These are “our priority” Issues at Ongoing Synod in Rome: African Delegate

Fr. Vitalis Anaehobi at a pre-synodal seminar in Nairobi. Credit: ACI Africa

Four issues affecting the Church in Africa stand out at the ongoing Synod on Synodality conversations. These are the issues that those representing the African continent at the Bishops’ meeting in Rome are focusing on.

According to Fr. Vitalis Anaehobi, a Nigerian Catholic Priest participating in the October 4-29 Synod, with October 5 as the first full day of work, each of the 67 African delegates at the Synod is to talk broadly about the African family, which is under threat, issues of environmental degradation affecting Africa, as well as the conflicts that he says are rife on the continent.

The delegates must also share traditions that are central to the liturgy in Africa, which the Universal Church “should not” depart from, Fr. Anaehobi tells African Catholic Voices, a project of the Pan-African Catholic Theology and Pastoral Network (PACTPAN).

Fr. Anaehobi, the Secretary General for the Reunion of Episcopal Conferences of West Africa (RECOWA) says that the four issues are part of the eight areas of priority that were identified during the March Continental Synodal Assembly that was held in Addis Ababa, Ethiopia.

Asked what “the agenda for Africa” is at the synod, Fr. Anaehobi said that the participants had prioritized what they agreed upon during the August African pre-Synodal seminar that was held in Nairobi.


“When we met in Nairobi at the beginning of August, the Bishops asked what the priority of Africa would be. What were we going to present to the world?” he recalled, and continued, “The answer was simple. We agreed that our priority was the eight points we had submitted in our continental document.”

In the October 10 podcast, the member of the Clergy of Nigeria’s Catholic Diocese of Nnewi adds, “We are not coming to the Synod with any extraordinary issues. These are the problems that we have and which we feel the Universal Church should put into consideration.”

“These are the things we are putting on the table; every delegate from Africa is supposed to speak from these points,” Fr. Anaehobi emphasizes, and highlights the following issues:


  • The Church should not depart from the magisterium, traditions, and the scriptures

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The Church should consider African interests in elaborating any doctrines. By this, we mean that Africa is a young Church, and putting forward a doctrine because of experiences in the West can destroy the Church in Africa. African values and traditions should be considered. Liturgically, Africans are very expressive in their worship. The Church should think of that in institutionalizing reforms in the liturgy.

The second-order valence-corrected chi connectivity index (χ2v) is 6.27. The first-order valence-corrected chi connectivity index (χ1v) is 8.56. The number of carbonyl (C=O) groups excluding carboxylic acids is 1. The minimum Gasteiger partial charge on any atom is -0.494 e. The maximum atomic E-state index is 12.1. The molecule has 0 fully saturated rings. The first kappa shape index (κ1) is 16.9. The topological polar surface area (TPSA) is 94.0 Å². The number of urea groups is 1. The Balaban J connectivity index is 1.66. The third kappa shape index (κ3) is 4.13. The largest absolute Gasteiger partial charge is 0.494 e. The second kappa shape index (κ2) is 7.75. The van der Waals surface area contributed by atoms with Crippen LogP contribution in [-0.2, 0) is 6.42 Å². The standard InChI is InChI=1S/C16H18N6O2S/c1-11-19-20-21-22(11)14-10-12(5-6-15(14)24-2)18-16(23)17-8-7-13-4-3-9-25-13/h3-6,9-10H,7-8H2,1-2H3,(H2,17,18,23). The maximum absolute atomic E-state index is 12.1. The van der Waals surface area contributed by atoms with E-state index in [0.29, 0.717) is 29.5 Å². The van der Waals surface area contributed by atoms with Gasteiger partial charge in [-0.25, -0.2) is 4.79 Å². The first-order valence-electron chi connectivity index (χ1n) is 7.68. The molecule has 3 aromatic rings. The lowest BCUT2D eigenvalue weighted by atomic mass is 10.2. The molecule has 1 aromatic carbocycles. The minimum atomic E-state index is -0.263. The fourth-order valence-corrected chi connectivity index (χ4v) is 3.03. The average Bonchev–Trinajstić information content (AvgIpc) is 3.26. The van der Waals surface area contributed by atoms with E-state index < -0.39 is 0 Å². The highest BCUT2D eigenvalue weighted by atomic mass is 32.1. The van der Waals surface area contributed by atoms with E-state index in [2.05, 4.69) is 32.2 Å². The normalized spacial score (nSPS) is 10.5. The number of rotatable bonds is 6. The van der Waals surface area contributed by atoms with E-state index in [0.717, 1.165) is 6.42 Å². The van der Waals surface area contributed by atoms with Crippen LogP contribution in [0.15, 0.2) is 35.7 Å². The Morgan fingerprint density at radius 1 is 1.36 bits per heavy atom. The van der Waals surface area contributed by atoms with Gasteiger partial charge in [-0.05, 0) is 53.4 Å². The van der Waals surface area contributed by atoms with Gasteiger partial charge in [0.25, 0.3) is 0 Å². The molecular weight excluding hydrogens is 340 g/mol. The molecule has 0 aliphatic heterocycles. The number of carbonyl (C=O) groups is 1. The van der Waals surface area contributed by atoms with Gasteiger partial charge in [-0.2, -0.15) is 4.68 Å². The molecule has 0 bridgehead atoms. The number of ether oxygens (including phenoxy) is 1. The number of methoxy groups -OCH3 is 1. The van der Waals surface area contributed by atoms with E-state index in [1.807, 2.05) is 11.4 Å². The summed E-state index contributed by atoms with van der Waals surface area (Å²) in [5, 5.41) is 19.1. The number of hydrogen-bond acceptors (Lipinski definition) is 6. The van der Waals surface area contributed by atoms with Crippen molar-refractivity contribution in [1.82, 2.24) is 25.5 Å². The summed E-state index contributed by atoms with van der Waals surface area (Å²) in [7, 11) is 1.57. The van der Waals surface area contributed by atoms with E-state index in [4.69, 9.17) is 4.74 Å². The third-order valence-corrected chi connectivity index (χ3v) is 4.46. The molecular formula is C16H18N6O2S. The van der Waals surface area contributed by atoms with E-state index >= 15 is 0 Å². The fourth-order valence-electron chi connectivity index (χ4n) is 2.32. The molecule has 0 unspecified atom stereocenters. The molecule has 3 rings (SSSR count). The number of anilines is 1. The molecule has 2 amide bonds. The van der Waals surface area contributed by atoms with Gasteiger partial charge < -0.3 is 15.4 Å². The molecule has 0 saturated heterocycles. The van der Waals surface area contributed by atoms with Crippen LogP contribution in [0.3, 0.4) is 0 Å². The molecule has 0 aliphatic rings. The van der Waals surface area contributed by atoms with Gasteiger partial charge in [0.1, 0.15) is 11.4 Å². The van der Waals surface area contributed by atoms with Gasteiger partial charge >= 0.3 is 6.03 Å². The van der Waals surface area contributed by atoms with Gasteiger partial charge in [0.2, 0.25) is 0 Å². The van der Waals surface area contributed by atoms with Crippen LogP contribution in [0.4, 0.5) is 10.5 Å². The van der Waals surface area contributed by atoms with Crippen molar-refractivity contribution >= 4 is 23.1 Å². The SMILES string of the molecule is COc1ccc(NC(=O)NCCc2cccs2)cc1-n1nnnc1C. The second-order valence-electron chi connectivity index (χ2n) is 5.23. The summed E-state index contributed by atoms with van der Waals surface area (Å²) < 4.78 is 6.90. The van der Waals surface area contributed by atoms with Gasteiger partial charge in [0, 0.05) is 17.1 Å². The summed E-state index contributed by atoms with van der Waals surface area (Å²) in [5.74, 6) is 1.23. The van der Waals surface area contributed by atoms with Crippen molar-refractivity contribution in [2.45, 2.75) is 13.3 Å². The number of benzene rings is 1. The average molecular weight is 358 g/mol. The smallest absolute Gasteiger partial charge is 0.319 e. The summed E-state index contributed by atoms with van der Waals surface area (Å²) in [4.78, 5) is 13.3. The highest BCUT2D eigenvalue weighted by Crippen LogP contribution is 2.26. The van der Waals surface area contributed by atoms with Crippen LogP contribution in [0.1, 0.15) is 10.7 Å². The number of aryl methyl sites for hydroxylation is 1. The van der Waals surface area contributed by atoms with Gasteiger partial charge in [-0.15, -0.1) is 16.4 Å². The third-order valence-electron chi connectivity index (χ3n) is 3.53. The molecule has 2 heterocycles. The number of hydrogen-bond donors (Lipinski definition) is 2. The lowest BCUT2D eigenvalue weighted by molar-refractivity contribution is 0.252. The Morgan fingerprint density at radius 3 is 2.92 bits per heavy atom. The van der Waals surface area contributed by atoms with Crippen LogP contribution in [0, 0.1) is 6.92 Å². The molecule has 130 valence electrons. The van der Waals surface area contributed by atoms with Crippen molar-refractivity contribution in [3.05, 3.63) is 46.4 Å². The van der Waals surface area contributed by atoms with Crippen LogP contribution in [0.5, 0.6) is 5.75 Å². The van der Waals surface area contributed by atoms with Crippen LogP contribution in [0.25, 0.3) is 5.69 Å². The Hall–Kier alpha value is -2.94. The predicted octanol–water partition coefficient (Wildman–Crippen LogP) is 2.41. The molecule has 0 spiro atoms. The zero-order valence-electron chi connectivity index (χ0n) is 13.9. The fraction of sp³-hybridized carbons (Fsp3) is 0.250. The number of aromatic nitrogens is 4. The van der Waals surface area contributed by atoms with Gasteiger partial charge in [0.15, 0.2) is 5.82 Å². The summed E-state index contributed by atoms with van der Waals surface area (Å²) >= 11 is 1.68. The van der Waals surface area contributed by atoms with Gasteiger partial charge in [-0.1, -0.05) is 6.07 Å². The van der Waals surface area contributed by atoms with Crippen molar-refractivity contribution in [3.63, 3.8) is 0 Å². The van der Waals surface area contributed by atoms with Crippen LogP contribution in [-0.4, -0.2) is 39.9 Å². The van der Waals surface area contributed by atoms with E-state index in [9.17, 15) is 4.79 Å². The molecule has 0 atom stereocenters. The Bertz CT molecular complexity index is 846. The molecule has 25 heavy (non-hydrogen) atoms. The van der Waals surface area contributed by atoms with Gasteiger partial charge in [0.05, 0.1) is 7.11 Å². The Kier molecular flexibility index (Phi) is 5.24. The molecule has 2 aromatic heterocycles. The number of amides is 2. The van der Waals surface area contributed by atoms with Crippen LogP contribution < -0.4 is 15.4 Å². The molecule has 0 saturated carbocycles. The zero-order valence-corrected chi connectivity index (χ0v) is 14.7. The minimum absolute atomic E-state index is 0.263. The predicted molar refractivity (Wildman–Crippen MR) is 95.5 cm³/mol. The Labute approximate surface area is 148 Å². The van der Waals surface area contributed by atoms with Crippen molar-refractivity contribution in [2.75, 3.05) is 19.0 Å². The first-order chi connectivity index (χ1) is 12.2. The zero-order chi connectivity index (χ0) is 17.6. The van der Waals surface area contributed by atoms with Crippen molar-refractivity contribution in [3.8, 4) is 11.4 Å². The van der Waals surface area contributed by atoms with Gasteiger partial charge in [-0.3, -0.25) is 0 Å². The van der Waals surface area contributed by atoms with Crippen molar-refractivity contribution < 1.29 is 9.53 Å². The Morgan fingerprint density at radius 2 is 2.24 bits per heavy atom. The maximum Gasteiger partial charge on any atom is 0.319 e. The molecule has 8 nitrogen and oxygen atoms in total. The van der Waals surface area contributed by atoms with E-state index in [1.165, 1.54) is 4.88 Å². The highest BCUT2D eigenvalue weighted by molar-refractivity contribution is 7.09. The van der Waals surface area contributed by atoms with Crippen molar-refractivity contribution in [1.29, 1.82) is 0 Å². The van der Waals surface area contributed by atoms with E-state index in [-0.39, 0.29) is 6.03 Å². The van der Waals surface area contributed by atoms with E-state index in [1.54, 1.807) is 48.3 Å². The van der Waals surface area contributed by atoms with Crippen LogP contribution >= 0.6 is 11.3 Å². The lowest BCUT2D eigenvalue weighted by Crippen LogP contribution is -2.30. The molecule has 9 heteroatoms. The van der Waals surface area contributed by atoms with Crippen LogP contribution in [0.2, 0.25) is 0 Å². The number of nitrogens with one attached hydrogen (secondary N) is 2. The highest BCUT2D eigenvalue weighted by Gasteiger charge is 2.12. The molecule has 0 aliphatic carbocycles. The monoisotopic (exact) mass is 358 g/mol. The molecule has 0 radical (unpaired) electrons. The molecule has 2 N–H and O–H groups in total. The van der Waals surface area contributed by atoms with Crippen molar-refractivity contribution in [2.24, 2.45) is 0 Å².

• Conflicts in the World



Africa is a zone that is rife with conflicts. The Church should play a reconciliatory role in the conflicts in the world, especially in Africa. The Catholic Church should be able to constitute itself as a body that can negotiate for peace if there is conflict.


  • Family and pastoral care


In Africa, the family is central to everything we do. Here, the Church is the family of God. That is why for us, synodality is so easy to understand. The family of God in Africa is also facing challenges and the synod should be able to address these challenges. The challenges include situations of polygamous families, cases of single parents, and abuses we see in our families. We need strong pastoral care for the family.

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  • Ecology


The Church should look at the challenges of the environment, which Pope Francis is already very vocal about.

According to Fr. Anaehobi, the Church of Africa is already doing what can be done to address some of the challenges, which the Holy Father outlined in the May 2015 Encyclical Letter on “care for our common home”, Laudato Si', and in the just released Apostolic Exhortation “on the climate crisis”, Laudate Deum (“Praise God”).

He said that in the continental synodal assembly, many issues were raised and that those present agreed that not everything should be taken to Rome.

“Though Rome is there for the universal Church, there are problems that we ourselves can already start solving. Peace, reconciliation and resolution of conflicts are things we can work on,” the Catholic Theologian said.

“RECOWA for instance has been consistent in trying to promote peace and reconciliation in West Africa,” Fr. Anaehobi said, adding that regional forum of Catholic Bishops had played an advocacy role for peace in many countries in West Africa, and that recently, it had written to Niger, warning against military intervention in the country’s July coup d’état.

Agnes Aineah is a Kenyan journalist with a background in digital and newspaper reporting. She holds a Master of Arts in Digital Journalism from the Aga Khan University, Graduate School of Media and Communications and a Bachelor's Degree in Linguistics, Media and Communications from Kenya's Moi University. Agnes currently serves as a journalist for ACI Africa.